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7 Horrifying Reasons The NSW Greyhound Racing Industry Has Been Shut Down

And there are loads of dogs waiting to be adopted.

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NSW premier Mike Baird has announced the state will "put an end to greyhound racing" after an inquiry found "illegal and unconscionable activity, including the slaughtering of tens of thousands of dogs."

NSW would be the first state in Australia to ban the practice but Baird stressed greyhound racing was "legal in only eight countries around the world".

"We will develop a strategy to work with the RSPCA to manage the welfare of existing greyhounds," Baird said on Thursday.

Here's what the report found.

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“In NSW in the last 12 years… somewhere between 48,891 and 68,448 dogs were killed because they were considered too slow to pay their way or were unsuitable for racing," the report found.

"Apart from about 6% of the greyhounds [born] who have breeding value, the remaining dogs have no commercial value for the industry after their racing careers are over. Unless they are rehomed, they will probably be killed."

2. The widespread practice of “live baiting”.

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Few Australians can forget the secretly filmed footage of greyhound trainers "blooding" their dogs with live piglets, possums and rabbits, a practice which has been criminalised for decades.

ICYMI, Greyhound Racing NSW board dismissed amid revelations of live baiting http://t.co/6ouyX73Ur3

Police charged 37 people with animal cruelty last year after the ABC aired the confronting tapes including footage of a possum which was flung around a track 26 times at high speed until it had been split in half, barely held together by its spinal chord.

But the report shows this practice is widespread.

"A trainer, who admitted to engaging in live baiting, testified that about 10-20% of trainers engaged in live baiting," the report found.

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“Greyhound Racing NSW had adopted a policy of deliberately misreporting the extent of injuries suffered by greyhounds at racetracks," the report found.

"The commission’s investigations uncovered evidence that Greyhound Racing

NSW has engaged in the deliberate misreporting to the public of the extent of

injuries suffered by greyhounds at race tracks," the report said.

"Further, GRNSW has also deliberately failed to make available to the public – and thus, in effect, concealed – information about deaths of greyhounds at race tracks, both as to fatalities during races and dogs that have needed to be put down by the on-track veterinarian as a result of catastrophic injuries suffered during a race."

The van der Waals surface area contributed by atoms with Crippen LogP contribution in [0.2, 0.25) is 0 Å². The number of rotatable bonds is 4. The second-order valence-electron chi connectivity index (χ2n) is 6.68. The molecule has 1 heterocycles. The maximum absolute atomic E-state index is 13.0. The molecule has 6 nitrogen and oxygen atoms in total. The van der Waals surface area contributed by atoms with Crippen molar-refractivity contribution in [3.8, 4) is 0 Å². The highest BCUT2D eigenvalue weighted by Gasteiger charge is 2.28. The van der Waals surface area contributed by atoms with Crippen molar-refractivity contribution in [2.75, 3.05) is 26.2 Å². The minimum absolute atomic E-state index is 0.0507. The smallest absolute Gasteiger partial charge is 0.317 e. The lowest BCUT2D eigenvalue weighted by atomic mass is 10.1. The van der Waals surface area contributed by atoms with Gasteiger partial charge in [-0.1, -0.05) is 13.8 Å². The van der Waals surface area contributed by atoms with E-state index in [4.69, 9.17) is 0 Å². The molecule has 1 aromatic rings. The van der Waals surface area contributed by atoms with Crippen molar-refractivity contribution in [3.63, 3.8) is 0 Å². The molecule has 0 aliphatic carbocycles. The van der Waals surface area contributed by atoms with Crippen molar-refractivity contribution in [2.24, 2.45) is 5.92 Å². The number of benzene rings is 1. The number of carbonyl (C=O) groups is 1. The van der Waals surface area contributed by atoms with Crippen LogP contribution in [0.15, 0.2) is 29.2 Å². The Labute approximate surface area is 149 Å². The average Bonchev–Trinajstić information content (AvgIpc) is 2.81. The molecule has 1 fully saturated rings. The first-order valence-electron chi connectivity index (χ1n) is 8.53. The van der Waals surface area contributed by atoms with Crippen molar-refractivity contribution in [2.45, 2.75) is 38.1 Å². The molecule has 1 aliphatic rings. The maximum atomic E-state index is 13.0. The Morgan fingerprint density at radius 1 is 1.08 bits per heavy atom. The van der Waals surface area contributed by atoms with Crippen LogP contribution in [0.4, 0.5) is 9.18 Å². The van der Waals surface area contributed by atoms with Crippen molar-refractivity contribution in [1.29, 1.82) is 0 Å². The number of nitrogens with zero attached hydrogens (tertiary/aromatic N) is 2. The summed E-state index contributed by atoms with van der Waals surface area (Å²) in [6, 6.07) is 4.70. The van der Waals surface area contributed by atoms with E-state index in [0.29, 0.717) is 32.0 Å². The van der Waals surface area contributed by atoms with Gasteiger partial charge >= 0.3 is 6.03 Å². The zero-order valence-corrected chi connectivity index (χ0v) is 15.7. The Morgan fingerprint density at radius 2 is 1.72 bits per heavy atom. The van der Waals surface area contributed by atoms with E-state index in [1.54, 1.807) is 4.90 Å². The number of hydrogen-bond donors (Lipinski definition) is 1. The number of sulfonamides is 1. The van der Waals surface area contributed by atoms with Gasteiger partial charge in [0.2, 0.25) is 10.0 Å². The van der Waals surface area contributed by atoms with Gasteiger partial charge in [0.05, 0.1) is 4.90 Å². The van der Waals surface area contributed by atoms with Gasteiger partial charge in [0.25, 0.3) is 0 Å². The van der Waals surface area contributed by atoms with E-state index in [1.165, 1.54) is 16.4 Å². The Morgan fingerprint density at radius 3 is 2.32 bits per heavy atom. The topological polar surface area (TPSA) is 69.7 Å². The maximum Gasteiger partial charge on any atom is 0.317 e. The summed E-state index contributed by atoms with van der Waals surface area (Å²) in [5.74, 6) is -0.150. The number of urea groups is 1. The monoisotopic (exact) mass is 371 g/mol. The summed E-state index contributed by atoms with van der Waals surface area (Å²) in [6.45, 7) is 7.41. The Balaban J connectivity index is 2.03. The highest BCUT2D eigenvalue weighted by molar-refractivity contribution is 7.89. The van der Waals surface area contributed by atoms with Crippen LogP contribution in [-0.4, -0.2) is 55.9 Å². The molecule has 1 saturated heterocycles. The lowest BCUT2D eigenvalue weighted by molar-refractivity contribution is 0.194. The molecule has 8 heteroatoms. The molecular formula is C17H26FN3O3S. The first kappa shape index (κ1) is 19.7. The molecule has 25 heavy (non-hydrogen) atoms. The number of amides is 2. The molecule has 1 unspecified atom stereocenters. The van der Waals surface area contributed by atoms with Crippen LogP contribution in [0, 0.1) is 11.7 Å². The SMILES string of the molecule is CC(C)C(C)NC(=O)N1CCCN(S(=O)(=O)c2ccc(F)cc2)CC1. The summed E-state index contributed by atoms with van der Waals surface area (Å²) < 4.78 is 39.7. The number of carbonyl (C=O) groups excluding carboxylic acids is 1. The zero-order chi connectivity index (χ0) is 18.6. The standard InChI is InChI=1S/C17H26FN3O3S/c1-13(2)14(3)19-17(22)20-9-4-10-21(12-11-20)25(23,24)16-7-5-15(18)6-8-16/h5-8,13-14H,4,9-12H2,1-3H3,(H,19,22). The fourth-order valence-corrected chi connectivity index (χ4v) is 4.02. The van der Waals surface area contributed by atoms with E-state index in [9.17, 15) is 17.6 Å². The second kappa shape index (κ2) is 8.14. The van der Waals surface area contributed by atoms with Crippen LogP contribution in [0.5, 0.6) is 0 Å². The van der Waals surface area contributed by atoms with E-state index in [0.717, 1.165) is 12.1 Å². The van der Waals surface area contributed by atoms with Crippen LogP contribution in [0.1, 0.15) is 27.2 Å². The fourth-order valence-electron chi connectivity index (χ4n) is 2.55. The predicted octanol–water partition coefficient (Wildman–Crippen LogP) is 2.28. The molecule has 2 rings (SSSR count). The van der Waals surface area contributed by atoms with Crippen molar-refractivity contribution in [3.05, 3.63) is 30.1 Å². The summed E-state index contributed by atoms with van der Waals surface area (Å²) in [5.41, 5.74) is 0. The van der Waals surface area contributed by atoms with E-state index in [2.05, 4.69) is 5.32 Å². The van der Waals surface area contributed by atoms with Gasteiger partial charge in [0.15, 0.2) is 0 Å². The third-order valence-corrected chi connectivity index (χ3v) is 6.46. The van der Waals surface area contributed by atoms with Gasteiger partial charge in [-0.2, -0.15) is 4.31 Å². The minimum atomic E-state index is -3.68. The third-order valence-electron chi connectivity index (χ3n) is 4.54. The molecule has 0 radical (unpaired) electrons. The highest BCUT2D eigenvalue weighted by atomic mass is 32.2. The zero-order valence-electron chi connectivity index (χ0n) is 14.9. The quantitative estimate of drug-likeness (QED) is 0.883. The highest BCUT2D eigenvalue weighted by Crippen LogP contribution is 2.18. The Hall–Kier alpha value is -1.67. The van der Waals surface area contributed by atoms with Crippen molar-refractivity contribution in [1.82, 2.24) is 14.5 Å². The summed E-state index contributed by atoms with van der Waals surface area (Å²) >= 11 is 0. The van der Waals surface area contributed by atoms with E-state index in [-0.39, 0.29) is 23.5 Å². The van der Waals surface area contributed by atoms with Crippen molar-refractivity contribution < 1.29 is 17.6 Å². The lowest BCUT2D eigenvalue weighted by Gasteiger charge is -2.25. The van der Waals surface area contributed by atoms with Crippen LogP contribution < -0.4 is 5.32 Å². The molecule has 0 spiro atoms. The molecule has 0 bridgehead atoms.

4. Rehoming efforts can't keep up with the number of greyhounds who need to be adopted.

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"NSW presently needs and, without a dramatic reduction of the race meetings that it holds, will probably continue to need, 6,000 or more greyhounds to be [born)] each year to maintain its racing schedules," the report noted.

"However, the industry cannot, and will not be able to, find homes for somewhere between 50% and 70% of these dogs."

5. The greyhound industry only cares about the greyhound industry.

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"Sanitising the information concerning injuries and omitting information concerning the deaths of greyhounds was bad enough," the report said.

"It constituted a deception of the public on matters that the public

was entitled to know."

The report agreed with this statement by the Working Dog Alliance:

“GRNSW has only acknowledged its members and industry participants as stakeholders.”

6. Trainers had been employing so-called "muscle men" instead of qualified veterinarians.

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"The commission’s investigations revealed that ‘muscle men’ – unqualified persons who hold themselves out as being able to treat injuries and illnesses of greyhounds – play an increasingly significant role in the greyhound racing industry in NSW," the report said.

"A muscle man will manipulate a dog, crack its back and there's nothing wrong with the dog," one trainer, who used muscle men, testified to the commission.

7. The industry is not capable of reforming.

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"It appears unlikely the issue of the large scale killing of healthy greyhounds by the industry can be addressed successfully in the future," the report noted.

"I feel much empathy for innocent trainers and those who will lose their job or hobby as a result of this," Baird said on Thursday. "But we simply cannot and will not stand-by and allow the widespread and systemic mistreatment of animals.

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NOTE: The author of this report is the daughter of Stephen Rushton, SC, counsel assisting the Commission.

Gina Rushton is a breaking news reporter for BuzzFeed News and is based in Sydney.

Contact Gina Rushton at gina.rushton@buzzfeed.com.

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